Soundbars on a Budget

There was a time when audiophiles bemoaned “cheap” soundbars as the bane of our existence. We had good reason. Many early examples of the genre, sometimes from companies we’d most closely associate with clock radios, compromised the home theater experience in every way possible. Along with dramatically shrinking the front soundstage and sacrificing the discrete rear channels required for adequate reproduction of a surround field, they just sounded bad. By which I mean bright, boomy, fatiguing, and amusical. Frequently, “helpful” surround processing to enhance imaging just added echoey reverb and messed with the natural timbre of vocals and instruments.

Fast-forward a few years: Every serious speaker manufacturer now participates in the soundbar market, and premium models in the $500 and up range are easily found. More critically for the masses (and audiophiles outfitting secondary rooms with decent sound on a low budget), the overall sound quality of bars in the $200-to-$500 range has greatly improved. The better performance and musicality of late-generation Class D amplifiers, assisted by inexpensive digital signal processing (DSP) that can extract more from tiny, high-excursion drivers, has made a contribution. The quality of the drivers themselves has also improved as manufacturers have gained more experience with soundbars, while growing demand and sales have driven down costs. Some bars are still best left handling only bare-bones reproduction of movies and TV shows, but many can also respectably serve today as music systems.

To get a handle on what today’s budget bars can really deliver, Sound & Vision rounded up four models costing between $200 and $500, separated by $100 steps. Each bar was placed on my stand at the foot of an LG 65UH85 65-inch Ultra HDTV that was in my studio for evaluation. Although I played a range of TV, movie, and music content on all the bars, I made it a point to feed them quality source material and picked out a few familiar test tracks and movie clips to compare on all of them. Music was played through each bar’s analog input, fed by my Mac laptop’s digital iTunes library (lossless CD-quality rips plus some hi-res files played at 44-kilohertz/16-bit), output via USB through a high-performance Sony PHA-2 outboard amp/DAC. (All the bars offer a Bluetooth input, whose operation I verified before quickly moving on to the much better-sounding DAC.) Movie soundtracks came in via HDMI from my Oppo BDP-103 Blu-ray player on those bars that featured HDMI inputs, or by optical digital on those that did not. TV viewing was done via optical input, straight from the audio output of the LG display, a model that allows passthrough of multichannel Dolby Digital signals or conversion to PCM stereo as needed based on a menu setting.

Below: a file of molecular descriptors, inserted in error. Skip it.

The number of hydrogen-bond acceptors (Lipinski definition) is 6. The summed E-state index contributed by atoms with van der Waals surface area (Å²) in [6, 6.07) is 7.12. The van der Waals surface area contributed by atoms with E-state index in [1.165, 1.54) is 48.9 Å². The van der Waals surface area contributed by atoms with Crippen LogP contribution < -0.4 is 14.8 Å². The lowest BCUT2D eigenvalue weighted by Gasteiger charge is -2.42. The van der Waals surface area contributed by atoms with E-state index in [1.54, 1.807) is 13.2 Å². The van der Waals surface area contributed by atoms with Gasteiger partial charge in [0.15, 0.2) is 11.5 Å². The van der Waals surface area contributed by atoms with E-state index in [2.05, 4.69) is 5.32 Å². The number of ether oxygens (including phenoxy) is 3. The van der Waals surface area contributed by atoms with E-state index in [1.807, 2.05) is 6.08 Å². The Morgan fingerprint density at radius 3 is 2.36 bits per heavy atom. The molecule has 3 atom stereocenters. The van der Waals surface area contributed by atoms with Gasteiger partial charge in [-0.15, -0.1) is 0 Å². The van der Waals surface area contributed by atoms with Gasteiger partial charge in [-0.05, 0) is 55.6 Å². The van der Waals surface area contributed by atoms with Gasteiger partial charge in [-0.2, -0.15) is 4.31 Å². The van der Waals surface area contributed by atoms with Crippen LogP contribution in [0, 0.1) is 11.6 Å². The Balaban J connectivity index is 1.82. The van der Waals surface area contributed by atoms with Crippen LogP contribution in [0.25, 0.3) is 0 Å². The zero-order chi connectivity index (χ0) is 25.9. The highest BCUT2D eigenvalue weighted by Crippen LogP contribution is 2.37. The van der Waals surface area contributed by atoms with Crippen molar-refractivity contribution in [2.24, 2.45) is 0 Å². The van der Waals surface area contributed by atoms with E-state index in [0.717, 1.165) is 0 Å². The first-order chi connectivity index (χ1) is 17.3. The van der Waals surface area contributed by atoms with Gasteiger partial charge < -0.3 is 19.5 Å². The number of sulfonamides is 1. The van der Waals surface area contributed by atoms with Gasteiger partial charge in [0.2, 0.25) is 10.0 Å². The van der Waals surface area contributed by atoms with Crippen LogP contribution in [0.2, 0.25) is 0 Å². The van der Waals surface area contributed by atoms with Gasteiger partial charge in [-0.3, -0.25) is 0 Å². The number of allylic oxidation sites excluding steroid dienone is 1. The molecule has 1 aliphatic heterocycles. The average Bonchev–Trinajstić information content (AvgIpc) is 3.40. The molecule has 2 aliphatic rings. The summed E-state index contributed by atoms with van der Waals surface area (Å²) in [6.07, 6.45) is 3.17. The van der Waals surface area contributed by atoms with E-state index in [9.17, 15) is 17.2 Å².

Along with program material, I ran some basic audio test signals through each of the bars: a 1,000-hertz-to-20-Hz bass sweep to see where their output noticeably fell off in my low-ceiling, 12-foot-wide by 25-foot-deep basement studio (see our measurements on page 49 for pseudo-anechoic results), and pink noise to determine each bar’s maximum sound pressure level (SPL) at my 9-foot seating distance (as measured on my trusty RadioShack meter).

So...let’s see how they did.